Thursday, May 9, 2013

Critical Review: Lives Start from scratch in Made from Scratch

 Note: I'm not currently sure this one will have a regular review available as I'm not familiar enough with screenplays to really have an opinion.  I was barely able to write this.

David Matthew Barnes used a tamale as a metaphor for the characters and their development in his screenplay Made From Scratch. The reference to tamales is also seen in the screenplays title: Made from Scratch, which is the same phrase that’s used in reference to the tamales.  The title is apt, especially when one looks at the various plotlines in the story.   Tameka, a 25-year-old mother with a nine-year-old son first appears in the screenplay as a poor single-parent barely making enough money to survive. She works two jobs and doesn’t have time to date Clyde.  By the end of the screenplay she has one higher-paying job, more confidence in herself and is seen on a date with Clyde.  Other plot lines are followed through the play of women finding their happiness, often by starting their lives over…from scratch.
In the screen play, the main character is Victoria, a successful business woman, struggling with her sexuality. She returns home for her step-father’s funeral. While at home she talks to her seventeen-year-old half-brother Martin:

VICTORIA. I’m sorry I didn’t call you at Christmas.
MARTIN. You missed Tamales. Made from Scratch.
VICTORIA.You made Tamales? With Mom?
MARTIN. No. She hates ‘em.  Me and Paulette made ‘em together on Christmas eve.
VICTORIA. How were they?
MARTIN. They could’ve been better, I guess. (32-3)

This conversation lets readers know Victoria and Martin like tamales, despite their mother’s dislike of the food. But it also shows that although Martin spent a lot of time making them, he was not entirely happy with the results.  This can be seen in his own life as well. Their mother, Constance, sees Martin as lazy and was more concerned of what the neighbors think than the fact her son downed a bottle of her tranquilizers on the same night the tamales were made. Paulette, Victoria’s life-long best friend, drove him to the hospital instead.
Like her brother, Victoria is also in the ‘it could have been better’ description provided about the tamales. Victoria is unhappy.  Some of this is because her mother made her miserable as a child, blaming her for the unhappy marriage and for anything that goes “wrong” in the family, like Martin being gay.  Victoria is also attracted to a co-worker, Danielle, but won’t admit her attraction to her.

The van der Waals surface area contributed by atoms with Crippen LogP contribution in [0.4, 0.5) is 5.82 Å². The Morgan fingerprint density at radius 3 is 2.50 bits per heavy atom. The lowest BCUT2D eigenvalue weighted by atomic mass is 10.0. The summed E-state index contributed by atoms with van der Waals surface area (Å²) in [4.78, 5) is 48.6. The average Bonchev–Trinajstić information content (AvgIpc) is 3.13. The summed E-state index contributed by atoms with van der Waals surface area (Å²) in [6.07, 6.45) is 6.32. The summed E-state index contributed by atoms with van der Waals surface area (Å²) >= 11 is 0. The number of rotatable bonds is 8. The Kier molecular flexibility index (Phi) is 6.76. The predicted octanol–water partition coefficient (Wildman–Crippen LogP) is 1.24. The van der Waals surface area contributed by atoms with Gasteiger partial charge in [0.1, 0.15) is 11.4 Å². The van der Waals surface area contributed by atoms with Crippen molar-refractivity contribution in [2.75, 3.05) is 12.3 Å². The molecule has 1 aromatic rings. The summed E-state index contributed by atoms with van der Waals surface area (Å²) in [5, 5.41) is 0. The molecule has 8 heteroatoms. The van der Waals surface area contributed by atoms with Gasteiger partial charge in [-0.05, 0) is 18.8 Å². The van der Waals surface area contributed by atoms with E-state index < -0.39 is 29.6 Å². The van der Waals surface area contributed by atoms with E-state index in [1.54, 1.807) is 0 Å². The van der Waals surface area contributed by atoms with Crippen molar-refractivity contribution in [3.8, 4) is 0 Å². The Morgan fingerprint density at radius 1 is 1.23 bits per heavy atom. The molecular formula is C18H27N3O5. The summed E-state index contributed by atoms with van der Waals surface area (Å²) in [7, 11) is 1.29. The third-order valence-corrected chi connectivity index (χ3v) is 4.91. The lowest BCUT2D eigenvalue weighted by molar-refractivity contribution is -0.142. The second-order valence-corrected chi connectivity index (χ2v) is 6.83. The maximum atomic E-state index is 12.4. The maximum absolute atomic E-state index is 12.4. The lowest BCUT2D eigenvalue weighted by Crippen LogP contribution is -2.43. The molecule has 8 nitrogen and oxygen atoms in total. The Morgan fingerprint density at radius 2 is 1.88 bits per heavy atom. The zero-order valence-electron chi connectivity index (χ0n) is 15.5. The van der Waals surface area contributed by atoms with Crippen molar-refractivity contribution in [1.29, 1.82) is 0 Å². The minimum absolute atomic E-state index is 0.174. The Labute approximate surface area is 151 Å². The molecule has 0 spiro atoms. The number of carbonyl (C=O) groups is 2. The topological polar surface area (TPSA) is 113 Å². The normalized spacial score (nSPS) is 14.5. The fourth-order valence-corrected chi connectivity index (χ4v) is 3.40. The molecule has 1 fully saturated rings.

Later after hearing of Martin’s suicide attempt she stands up to her mother, and her issues. She then takes Martin and Paulette, who is unhappy with her life and marriage, home with her. The next day Victoria initiates a romantic relationship with When Victoria gets home she finds Danielle, Paulette, and Martin in her kitchen, the atmosphere blissful. She asks Danielle a question:

VICTORIA. What are you guys doing?
DANIELLE. They’re teaching me how to make tamales.
VICTORIA. From scratch?
MARTIN. Is there any other way?
VICTORIA. No.  There really isn’t.
DANIELLE. How do you know when the dough is ready?
PAULETTE. Vickie calls it the water test.
VICTORIA. The secret is in the masa. When you think the dough is ready, drop it in a glass of cold water.
DANIELLE. Sink or Swim?
PAULETTE. If it floats to the top, it’s ready to be made into something incredible. (105-6)

In this conversation the tamale is mentioned again. This time it’s to show what viewers/readers have already witnessed: When the tamale (person) is ready, it is made into something incredible.  Once Victoria faces her issues, she was ready, and she is working on making her life and the lives of other people incredible. She’s giving her brother a chance to thrive, her best friend a chance to experience freedom and giving herself a chance at happiness with Danielle.  She’s ready to take on the world.
The title, Made From Scratch, is a reference to an all-encompassing metaphor in David Mathew Barnes’ screenplay.  The metaphor uses a tamale to show the characters and their various development through various plots. A good metaphor can sometimes be what pulls multiple plot points of a story together and add a little more punch. David-Matthew Barnes is skilled at writing metaphors.

Barnes, David Matthew. Made from Scratch.  N.d. Screenplay.

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